Each of these eight souls has a “Soul Tree” attached to them. These trees contain all of the traits and special abilities the soul mastered during its life. As you level up, you are assigned soul points that you can use to activate or advance these traits as you see fit. The higher up the tree you go, the more powerful the abilities. But there's more tweaking here. The Soul Trees have two levels, the branches and the roots. As you advance up the branches by putting your soul points into special traits, you automatically unlock “root” abilities as well. These roots are the base abilities of the soul that all players have access to.
As you level up, you will eventually have access to three souls and their attendant Soul Trees. That’s quite a lot of tweaking, but the shear amount of options gives players a lot of leeway in how they approach the game. I sometimes get overwhelmed trying to decide with brand of coffee to buy. But it's a cool problem to have. (The tweaking thing. Not the coffee thing. That's just annoying.)
I only have the one soul at the moment, the Champion. I decide to give my dwarf small-man syndrome and pump all my points into increasing his strength. I pity the fool who calls Caedryn shorty. To quote from the best movie EVER, He will "strike down upon thee with great vengeance and furious anger those who would attempt to poison and destroy my brothers. And you will know my name is the Lord when I lay my vengeance upon thee."
I have just decided that in my head Caedryn will speak like Samuel L. Jackson. Because, really, everything is so much cooler if you imagine him saying it. "Soul Tree". You see? It's true.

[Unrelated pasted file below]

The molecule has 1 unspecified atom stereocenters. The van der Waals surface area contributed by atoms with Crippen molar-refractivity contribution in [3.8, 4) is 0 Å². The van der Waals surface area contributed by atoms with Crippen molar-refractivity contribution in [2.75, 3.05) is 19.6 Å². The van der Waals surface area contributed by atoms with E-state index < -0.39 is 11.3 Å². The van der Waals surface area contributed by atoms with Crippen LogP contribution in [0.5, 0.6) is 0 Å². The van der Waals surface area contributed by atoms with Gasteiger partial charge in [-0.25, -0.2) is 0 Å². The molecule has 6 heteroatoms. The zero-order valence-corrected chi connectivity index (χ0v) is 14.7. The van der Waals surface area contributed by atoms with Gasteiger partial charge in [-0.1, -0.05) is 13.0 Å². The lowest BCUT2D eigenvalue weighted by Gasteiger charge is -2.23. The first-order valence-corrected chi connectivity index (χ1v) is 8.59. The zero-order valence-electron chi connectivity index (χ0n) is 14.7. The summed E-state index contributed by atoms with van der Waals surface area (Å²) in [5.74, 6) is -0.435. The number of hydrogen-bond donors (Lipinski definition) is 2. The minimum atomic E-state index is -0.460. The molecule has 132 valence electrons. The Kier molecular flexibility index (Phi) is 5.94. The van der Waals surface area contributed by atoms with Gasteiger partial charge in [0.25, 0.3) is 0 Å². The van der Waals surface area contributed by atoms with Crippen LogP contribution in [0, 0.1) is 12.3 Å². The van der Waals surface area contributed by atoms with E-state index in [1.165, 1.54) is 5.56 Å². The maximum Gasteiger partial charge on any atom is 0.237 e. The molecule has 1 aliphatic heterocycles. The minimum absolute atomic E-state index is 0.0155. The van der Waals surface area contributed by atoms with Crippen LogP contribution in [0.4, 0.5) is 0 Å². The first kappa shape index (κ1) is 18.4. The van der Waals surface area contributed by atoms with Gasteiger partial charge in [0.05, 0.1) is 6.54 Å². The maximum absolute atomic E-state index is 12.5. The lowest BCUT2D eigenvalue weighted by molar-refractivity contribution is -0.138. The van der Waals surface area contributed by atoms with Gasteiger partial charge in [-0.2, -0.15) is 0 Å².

Now that I'm level 2, I'm feeling a bit cocky, so I decide to head down the hill to see what Ardenburgh has to offer. (Turns out, smoke monsters, thralls, people getting their souls sucked out of their bodies. You know, the usual.)
I fight my way through the starting zone quests, destroying Defiant machinery, meeting the King of the Dwarves, Borrin Gamult, plus Cyril Kalmar, the very first warrior to be Ascended by the Vigil. I level up fairly quickly here, and I soon have access to my next soul. I pick Beastmaster, because a companion beast is a very handy addition in the early stages of the game when your character is still low level. I call my new best friend Fido.
My final soul is more of a dilemma. I’m torn between Warlord and Paragon, and it takes me about ten minutes to finally decide on paragon. I like the idea of being able to wield two weapons, so am thinking of pumping my soul points into those aspects of the soul tree to see what this adds to combat. Now I have my three souls it’s time for the final quest of the Starting Zone. To kill Aedraxis and banish Regulos back through the Ward. I’m not sure if my character is ready yet, but there are no more quests to be had, so I grit my teeth and head for the Rift hanging in the distance.
The battle is easier than I expected. (But I suppose this is still the starting zone.) I am helped in my fight by the heroes of the Shade War, Cyril Kalmar, Borrin Gamult and Shyla Starhearth, but it’s me who has to destroy the body of Aedraxis once it’s all over.
And that’s it. The Mathosian Civil War is over. The game is won.
That was easy. What now? Build a house? Settle down? Become a tavern owner? Ah, no, silly me. A cool little cutscene follows, filled with portents and bad omens. It’s not all over. In fact, it’s just beginning, and after the cutscene I arrive in the main game, some twenty years later.
Next week, we're finally into the proper game, and we'll chat at great length on the wide open world and those silly Rift things everyone is talking about. Check back then!